Parents’ attitudes and views regarding antibiotics in the management of respiratory tract infections in children: a qualitative study of the influence of an information booklet

Anne R J Dekker, E de Groot, Tom Sebalj, Lucy Yardley, Jochen W L Cals, Theo Verheij, Alike W van der Velden

Research output: Contribution to journalArticle (Academic Journal)peer-review

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Abstract

Background Respiratory tract infection (RTI) is the most common reason to consult a GP during childhood, and often results in unnecessary prescribing of antibiotics. Using an information booklet during the consultation has been shown to be a promising tool to reduce antibiotic prescribing. The influence of such information on parents’ views, knowledge, and expectations has not been investigated yet. Aim To explore the reported attitude and knowledge of parents towards antibiotics and management of childhood RTI, as well as the added influence of an information booklet, as perceived by parents. Design & setting Qualitative interviews were conducted with Dutch parents who consulted the GP with their child for RTI symptoms and received an information booklet. Method Semi-structured interviews were audio-recorded, transcribed, coded, and analysed using framework analysis by open-axial coding and describing themes. Results Eighteen parents were interviewed. Four themes were identified: prior reticence towards antibiotics; expectations of the consultation and trust in the GPs’ treatment decision; confirmation and reassurance by the booklet; self-management and future consultation intentions. Dutch parents felt reassured and more confident about their pre-existing reticent attitude towards antibiotic treatment; therefore, they thought their opinion and attitude had not really been changed by the booklet. Conclusion In a low-prescribing country like the Netherlands, information should focus on enhancing self-efficacy and providing concrete safety-netting advice. For other countries with less reticence towards antibiotics, it is recommended that the knowledge, attitude, and perceptions of the population is studied, in order to be able to tailor interventions.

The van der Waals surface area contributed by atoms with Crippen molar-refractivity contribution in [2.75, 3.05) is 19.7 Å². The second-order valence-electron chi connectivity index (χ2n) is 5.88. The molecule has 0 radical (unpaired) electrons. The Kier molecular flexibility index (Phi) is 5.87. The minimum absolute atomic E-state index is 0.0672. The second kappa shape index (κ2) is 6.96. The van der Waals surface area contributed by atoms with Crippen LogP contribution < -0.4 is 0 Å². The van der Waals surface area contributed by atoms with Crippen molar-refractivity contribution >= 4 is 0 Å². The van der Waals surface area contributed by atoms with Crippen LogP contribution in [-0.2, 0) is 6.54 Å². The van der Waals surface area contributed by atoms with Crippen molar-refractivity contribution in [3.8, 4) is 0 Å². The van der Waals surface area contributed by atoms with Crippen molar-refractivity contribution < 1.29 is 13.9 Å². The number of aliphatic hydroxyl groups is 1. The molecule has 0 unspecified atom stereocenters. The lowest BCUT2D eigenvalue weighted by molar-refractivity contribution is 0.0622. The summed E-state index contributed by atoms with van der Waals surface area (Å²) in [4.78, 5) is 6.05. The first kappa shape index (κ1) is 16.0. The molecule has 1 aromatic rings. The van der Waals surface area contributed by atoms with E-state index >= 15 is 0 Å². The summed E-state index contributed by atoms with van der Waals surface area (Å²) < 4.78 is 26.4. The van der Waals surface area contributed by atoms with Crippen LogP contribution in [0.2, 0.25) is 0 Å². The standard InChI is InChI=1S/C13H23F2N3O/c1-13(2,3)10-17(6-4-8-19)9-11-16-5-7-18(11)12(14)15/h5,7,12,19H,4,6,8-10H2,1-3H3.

Original languageEnglish
Article number bjgpopen18X101553
Number of pages9
JournalBritish Journal of General Practice Open
Volume2
Issue number2
DOIs
Publication statusPublished - 2 May 2018

Keywords

  • General practice
  • Anti-bacterial agents
  • child
  • Respiratory tract infections

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